The Best Bars in Paris
People-watch with a glass of wine at a sidewalk café, pop into a five-star hotel lounge for an aperitif, or savor innovative craft cocktails at a trendy late-night bar – and propose a toast to Paris, a city that knows how to tipple with style.
37 Rue Saint-Sauveur
The Experimental Cocktail Club was one of the first to bring the craft cocktail scene to Paris, landing here in a dark and moody room with stone walls. This once-simple bar has become the flagship of an international empire with satellites in Ibiza and London. But the scene here grooves on and on, much like the DJ tunes that spin until 2 a.m. Order a Bee’s Kiss (Jamaican rum, cream, organic honey, and crushed Indonesian pepper), or if you prefer wine, head to the sister establishment, La Compagnie des Vins Surnaturels, a natural-wine bar in St-Germain-des-Prés.
114 Rue Amelot, 75011 Paris, France
Clown Bar—its name inspired by the neighboring Cirque d’Hiver (winter circus)—has a decorative border from the 1920s depicting clowns at play along with green, yellow, and white tiled walls and a curving zinc bar. If the decor makes you smile, the friendly and professional service will too: You’ll get expert advice on the natural wines on offer and how best to pair them with the food. The waitstaff is also helpful with explaining the menu, which lists only three ingredients for each dish. With the historical surroundings as backdrop, diners savor modern cuisine that blends French classics with influences brought by the chef from his native Japan, like a foie gras en croûte enlivened with bright tones of yuzu. In temperate weather, opt for a table under the red awning.
13 Rue des Petits Champs, 75001 Paris, France
Opened in 1980, Willi’s, with its bright blue facade, is a fixture in the 1st arrondissement. This French wine bar, which is actually owned by an Englishman, is perhaps most famous for its wine-themed posters, which are commissioned each year and created by contemporary artists. A selection of them hang throughout the two-room space, which includes a long wood bar area with stools and an adjacent, larger dining room. The wine list specializes in the best Rhone vintages, but also includes a nice selection of White Burgundies. Affordable a la carte dishes and prix-fixe menus of French classics, as well as Spanish charcuterie, are also a draw.
45 Rue Oberkampf
When I first moved to the 11th arrondissement, rue Oberkampf hadn’t yet shaken off the vestiges of its grungy, working-class past and was lined mostly with dive bars, ethnic take-away joints and merchants (fishmongers, cheese-mongers, florists, etc.). Once a new bakery set up shop, the older one on the block underwent renovations to compete. From there, a chocolate shop settled in, then a couple of independent boutiques and wine shops. The area’s ascent from up-and-coming to wholly established and eminently cool was a rapid one. But my favorite transformation occurred at Aux Deux Amis, a dive bar that used to be a magnet for retired old men who camped out at the bar starting at 9 a.m. for a morning of drinking. Cigarette butts coated the tiled floor until the end of the day when the owner swept them into the trash. It has since been taken over by a young crew who maintained the throwback decor but evolved the concept into a natural wine bar with fresh small plates. My favorite time to go is around 6 p.m. for an apéro with a plate of whatever cheese they have on hand. Snag a spot out on the terrace if you can.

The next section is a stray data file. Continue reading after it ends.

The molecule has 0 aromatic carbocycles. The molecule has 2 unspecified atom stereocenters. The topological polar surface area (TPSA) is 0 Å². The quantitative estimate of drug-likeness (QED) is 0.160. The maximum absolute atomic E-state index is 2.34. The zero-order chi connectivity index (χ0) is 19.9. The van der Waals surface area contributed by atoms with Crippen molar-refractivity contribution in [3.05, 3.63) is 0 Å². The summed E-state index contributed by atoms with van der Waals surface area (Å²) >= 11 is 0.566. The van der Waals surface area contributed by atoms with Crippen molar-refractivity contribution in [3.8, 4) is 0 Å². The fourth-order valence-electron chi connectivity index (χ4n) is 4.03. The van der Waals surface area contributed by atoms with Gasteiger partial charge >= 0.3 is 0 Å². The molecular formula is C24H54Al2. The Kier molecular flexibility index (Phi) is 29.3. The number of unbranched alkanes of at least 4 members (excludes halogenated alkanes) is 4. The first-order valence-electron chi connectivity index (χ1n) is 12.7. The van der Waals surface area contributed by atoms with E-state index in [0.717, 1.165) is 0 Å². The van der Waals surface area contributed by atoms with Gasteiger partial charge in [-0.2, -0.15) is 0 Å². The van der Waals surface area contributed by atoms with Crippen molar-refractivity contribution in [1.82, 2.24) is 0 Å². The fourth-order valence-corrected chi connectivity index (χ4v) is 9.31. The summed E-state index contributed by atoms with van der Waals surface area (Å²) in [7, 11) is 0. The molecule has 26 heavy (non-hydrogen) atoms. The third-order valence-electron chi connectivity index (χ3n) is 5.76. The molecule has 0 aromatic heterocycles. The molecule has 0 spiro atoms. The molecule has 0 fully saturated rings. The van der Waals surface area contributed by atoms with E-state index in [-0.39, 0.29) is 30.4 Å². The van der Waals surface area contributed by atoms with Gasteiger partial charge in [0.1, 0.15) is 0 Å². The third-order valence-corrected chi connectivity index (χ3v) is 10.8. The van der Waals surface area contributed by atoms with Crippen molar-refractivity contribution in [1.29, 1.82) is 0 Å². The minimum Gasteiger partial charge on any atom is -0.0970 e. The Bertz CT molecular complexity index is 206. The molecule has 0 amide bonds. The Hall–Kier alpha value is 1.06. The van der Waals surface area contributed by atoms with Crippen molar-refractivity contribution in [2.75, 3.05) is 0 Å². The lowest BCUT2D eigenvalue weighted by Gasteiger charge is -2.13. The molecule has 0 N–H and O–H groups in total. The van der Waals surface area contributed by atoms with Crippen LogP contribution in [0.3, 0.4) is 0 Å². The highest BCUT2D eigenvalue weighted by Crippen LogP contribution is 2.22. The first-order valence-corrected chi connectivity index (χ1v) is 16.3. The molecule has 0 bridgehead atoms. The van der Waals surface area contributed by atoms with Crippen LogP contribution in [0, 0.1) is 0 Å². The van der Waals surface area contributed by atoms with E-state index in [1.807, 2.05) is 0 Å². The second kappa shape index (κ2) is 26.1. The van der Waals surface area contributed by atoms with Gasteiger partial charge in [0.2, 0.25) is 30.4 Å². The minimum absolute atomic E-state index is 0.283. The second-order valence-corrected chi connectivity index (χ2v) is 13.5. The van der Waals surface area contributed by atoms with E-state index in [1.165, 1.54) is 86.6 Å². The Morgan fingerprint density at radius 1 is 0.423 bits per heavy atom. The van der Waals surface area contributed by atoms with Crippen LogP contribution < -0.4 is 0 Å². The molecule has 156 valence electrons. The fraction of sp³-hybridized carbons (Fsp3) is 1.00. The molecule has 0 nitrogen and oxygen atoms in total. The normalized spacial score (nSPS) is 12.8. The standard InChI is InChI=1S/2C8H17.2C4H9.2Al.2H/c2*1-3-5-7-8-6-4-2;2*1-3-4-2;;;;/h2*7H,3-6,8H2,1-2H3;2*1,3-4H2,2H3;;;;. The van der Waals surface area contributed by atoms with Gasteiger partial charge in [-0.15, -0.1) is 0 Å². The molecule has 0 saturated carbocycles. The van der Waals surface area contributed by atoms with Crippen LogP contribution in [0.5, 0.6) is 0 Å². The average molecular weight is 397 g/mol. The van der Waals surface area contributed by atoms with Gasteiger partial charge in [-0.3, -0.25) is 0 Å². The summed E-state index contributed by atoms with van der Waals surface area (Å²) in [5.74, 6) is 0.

5 Rue Daunou, 75002 Paris, France
In 1911, American star jockey Tod Sloan took a bar in Manhattan, dismantled it, and shipped it to Paris. At the time, American tourists and members of the artistic and literary communities were beginning to visit the City of Light in ever-increasing numbers, and Sloan wanted to capitalize on his fame and make the place a spot where expats would feel at home. Over the years, Harry’s New York Bar has been frequented by a number of famous Americans and international celebrities, including Sinclair Lewis, Ernest Hemingway, Coco Chanel, Jack Dempsey, Rita Hayworth, Humphrey Bogart and the Duke of Windsor. Whether or not you have star status, you can still settle in on a stool with a drink and soak in the history.
6 Place Saint-Germain des Prés, 75006 Paris, France
One part tourist trap, one part beloved café, Les Deux Magots is a legendary spot that everyone should visit at least once when in Paris. Most famous as the place where the likes of Simone de Beauvoir, Jean-Paul Sartre and Ernest Hemingway spent their days writing at its tables, the café serves decent coffee and hot chocolate—but skip the spendy menu unless you’re really hungry. The best seats are on the terrace, under that iconic green awning, where you can just sit back and people-watch on this busy corner of Saint-Germain-des-Prés.
14 Rue Crespin du Gast, 75011 Paris, France
We admit, it’s not the easiest place to find—the entrance is through an unmarked door on a bland residential street in Menilmontant. But once you do (hint: look for the velvet rope) and take the elevator seven floors up, you’ll be rewarded with 360-degree views of Paris from the sprawling rooftop. You can sit at communal picnic tables or lounge on comfy sofas, but get there early (it opens at 6 p.m. weekdays) or late to ensure a seat. Beer and wine are your best bets. There is also a restaurant one floor below.